The Harvest ✮✮1/2
by Glenn Lovell
What starts out as an almost elegiac tale of loneliness and stifled friendship eventually turns nasty in John McNaughton’s long-shelved “The Harvest,” a two-year-old indie shot in upstate New York that melds “The Secret Garden” and, of all things, Georges Franju’s lyrical mad-doctor opus “Eyes without a Face.”
I was ready to give up on this film after, oh, about 20 minutes. It opens with a Little League game and then meanders along, like an AfterSchool special with a Stephen King aftertaste. That I didn’t bolt was in deference to director McNaughton, best known for the truly horrifying “Henry: Portrait of a Serial Killer,” which is so graphic it makes “Silence of the Lambs” look like a stroll in the park. This is McNaughton’s first feature in 12 years.
And while hardly a genre benchmark, it has much to recommend it, including a deceptively bucolic setting (I was reminded of Hitch’s autumnal “The Trouble with Harry”) and solid performances by the two young principals, Natasha Calis and Charlie Tahan. There’s also a genuinely unsettling turn by England’s Samantha Morton, here playing a small-town doctor with the strident bedside manner of Annie Wilkes in “Misery.” Morton’s Dr. Young has a strange way of ministering to her partially paralyzed son, Andy (Tahan): She berates him for the smallest infraction and doesn’t allow playmates. Michael Shannon plays Morton’s spineless, mostly inert husband.
Recently orphaned and now living with her grandparents (Peter Fonda and Leslie Lyles), Maryann (Calis) is just as starved for companionship as Andy. So, against the protestations of the not-so-good doctor, she taps on Andy’s bedroom window and keeps him company. Well, they sit on the edge of his bed and play video games. (McNaughton’s comment on what passes for friendship these days?)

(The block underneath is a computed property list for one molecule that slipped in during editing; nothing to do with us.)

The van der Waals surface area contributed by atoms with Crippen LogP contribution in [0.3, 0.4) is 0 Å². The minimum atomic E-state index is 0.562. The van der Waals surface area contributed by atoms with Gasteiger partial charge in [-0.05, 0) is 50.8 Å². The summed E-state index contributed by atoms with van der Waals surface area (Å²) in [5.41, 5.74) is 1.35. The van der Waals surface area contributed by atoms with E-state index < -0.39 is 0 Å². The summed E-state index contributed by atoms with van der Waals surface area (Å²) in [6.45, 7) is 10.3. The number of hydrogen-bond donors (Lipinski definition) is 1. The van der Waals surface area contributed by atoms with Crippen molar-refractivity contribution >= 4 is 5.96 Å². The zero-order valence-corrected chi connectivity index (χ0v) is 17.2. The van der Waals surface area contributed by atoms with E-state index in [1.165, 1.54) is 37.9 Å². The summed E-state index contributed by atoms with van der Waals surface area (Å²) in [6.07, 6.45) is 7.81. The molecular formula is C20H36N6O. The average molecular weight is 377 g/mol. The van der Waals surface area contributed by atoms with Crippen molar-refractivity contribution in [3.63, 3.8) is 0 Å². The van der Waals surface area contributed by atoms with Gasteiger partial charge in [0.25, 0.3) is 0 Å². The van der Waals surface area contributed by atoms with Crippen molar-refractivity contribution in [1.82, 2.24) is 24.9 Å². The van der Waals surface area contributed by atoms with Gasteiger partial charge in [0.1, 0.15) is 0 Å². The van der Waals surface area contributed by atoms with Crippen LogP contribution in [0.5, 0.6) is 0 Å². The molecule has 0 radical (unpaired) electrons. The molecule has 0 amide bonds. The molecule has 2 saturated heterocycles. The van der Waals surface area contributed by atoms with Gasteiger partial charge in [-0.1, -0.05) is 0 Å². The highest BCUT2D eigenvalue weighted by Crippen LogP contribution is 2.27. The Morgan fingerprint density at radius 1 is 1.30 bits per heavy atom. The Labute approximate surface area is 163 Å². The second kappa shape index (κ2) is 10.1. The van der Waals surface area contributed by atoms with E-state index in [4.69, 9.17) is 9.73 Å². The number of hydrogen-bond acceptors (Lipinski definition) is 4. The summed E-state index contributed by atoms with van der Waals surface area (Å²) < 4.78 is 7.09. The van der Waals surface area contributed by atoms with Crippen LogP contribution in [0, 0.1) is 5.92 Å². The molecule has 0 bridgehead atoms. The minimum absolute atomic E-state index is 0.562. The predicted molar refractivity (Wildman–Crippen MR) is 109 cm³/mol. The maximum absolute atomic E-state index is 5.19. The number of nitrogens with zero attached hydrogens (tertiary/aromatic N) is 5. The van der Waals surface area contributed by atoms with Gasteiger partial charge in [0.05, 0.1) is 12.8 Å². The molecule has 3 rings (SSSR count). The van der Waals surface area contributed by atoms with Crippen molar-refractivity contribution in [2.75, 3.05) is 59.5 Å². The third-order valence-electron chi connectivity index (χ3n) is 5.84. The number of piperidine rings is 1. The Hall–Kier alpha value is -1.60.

Maryann, a Nancy Drew type, does a lot of snooping, frequently climbing into and out of windows. What she discovers in the Youngs’ basement comes as a shock. But, like the kid-who-cried wolf in a Cornell Woolrich story, no one believes her. Her grandfather, as played by Fonda, is particularly infuriating. Like some befuddled throwback to “Easy Rider,” he says “Far out” a lot. So, why doesn’t Maryann go to the police or, better yet, the local paper? This is one of many plot inconsistencies.
Still, McNaughton does the best he can with the hand he’s dealt. By Act 3, things are fairly tense and the girl detective and often delirious shut-in have forged a credible alliance, despite the tantrums of what we first believe to be an overly protective mother. Morton’s character flips out so much we half expect her to rummage through Andy’s closet, shrieking, “No wire hangers, E-E-EVER!”
THE HARVEST ✮✮1/2 With Natasha Calis, Charlie Tahan, Samantha Morton, Michael Shannon, Peter Fonda, Leslie Lyles. Directed by John McNaughton; scripted by Stephen Lancellotti. 104 min. Unrated (could be PG-13 for graphic makeup effects, intense moments)